In the nursery, begin by obtain enough eight inch high cement blocks with which a foundation, or subsoil barrier, for the perimeter of the nursery bed will be built. The blocks are dug into the ground to leave about two inches above soil. Next construct a frame box of 2 by 2 boards as follows. Make box frame about two and half to three feet high, eight feet (or less) long and three to four feet wide. Cover the ends, sides and one face with four-to-the-inch, galvanized hardware cloth. The foundation of blocks are placed so the inverted box sits squarely on the blocks. Now squirrels cannot penetrate into the nursery. To work on the nursery, lift the box off the foundation, and when finished, replace it.
For more information about these two techniques, contact Ralph or George.
Nut Dyer's Workshop this fall
As noted in earlier issues of The Nuttery, plans are underway to hold a workshop this fall on how to use nut dyes on wool. The Rideau Valley Conservation Authority (RVCA) is prepared to provide its McManus Interpretive Center for the workshop for Saturday, September 28, 1996, in the afternoon. The RVCA would also help publicize, organize and host the workshop. This is a most attractive offer! There would be a small workshop fee, probably about $15/person to offset costs.
Planning for the workshop can start in earnest. If you are interested in getting involved in this phase of the work, give The Nuttery office a call at either 998-8917 (Hank Jones) or 723-9648 (Alcon).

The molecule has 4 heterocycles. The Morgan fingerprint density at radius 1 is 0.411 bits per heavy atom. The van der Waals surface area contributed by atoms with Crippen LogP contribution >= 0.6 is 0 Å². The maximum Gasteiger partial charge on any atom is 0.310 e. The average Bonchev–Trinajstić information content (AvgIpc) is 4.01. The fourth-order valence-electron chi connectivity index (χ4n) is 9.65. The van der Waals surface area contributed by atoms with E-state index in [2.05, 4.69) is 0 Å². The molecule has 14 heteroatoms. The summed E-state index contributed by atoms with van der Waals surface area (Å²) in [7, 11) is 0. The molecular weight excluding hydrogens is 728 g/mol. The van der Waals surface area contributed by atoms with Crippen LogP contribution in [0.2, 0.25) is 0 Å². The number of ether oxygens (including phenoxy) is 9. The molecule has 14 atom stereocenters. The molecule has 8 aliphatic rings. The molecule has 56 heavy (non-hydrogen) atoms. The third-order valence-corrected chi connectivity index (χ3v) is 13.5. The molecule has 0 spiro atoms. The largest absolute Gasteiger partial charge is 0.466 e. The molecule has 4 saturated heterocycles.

Dolman Ridge Plantations
Ted Cormier reports that a grant to the Dolman Ridge Plantations from the Eastern Ontario model Forest through the Eastern Ontario Nut Tree Culture Project has made it possible to release the Sweet American Chestnuts by the parking lot opposite the entrance to the NRCan Magnetics Laboratory. This work was done these past few weeks.
Also, The Nuttery has found out through the Gloucester Historical Society that some 150 butternuts were planted by residents, across the road from the old Mackie Farm back in the 1950's throughout the bush. This is exciting news! The trees would be approaching fifty years old now. Details will be made available at the upcoming Dolman Ridge Plantations Spring Field Day on Saturday, June 8, 1996 as reported elsewhere in this issue of The Nuttery.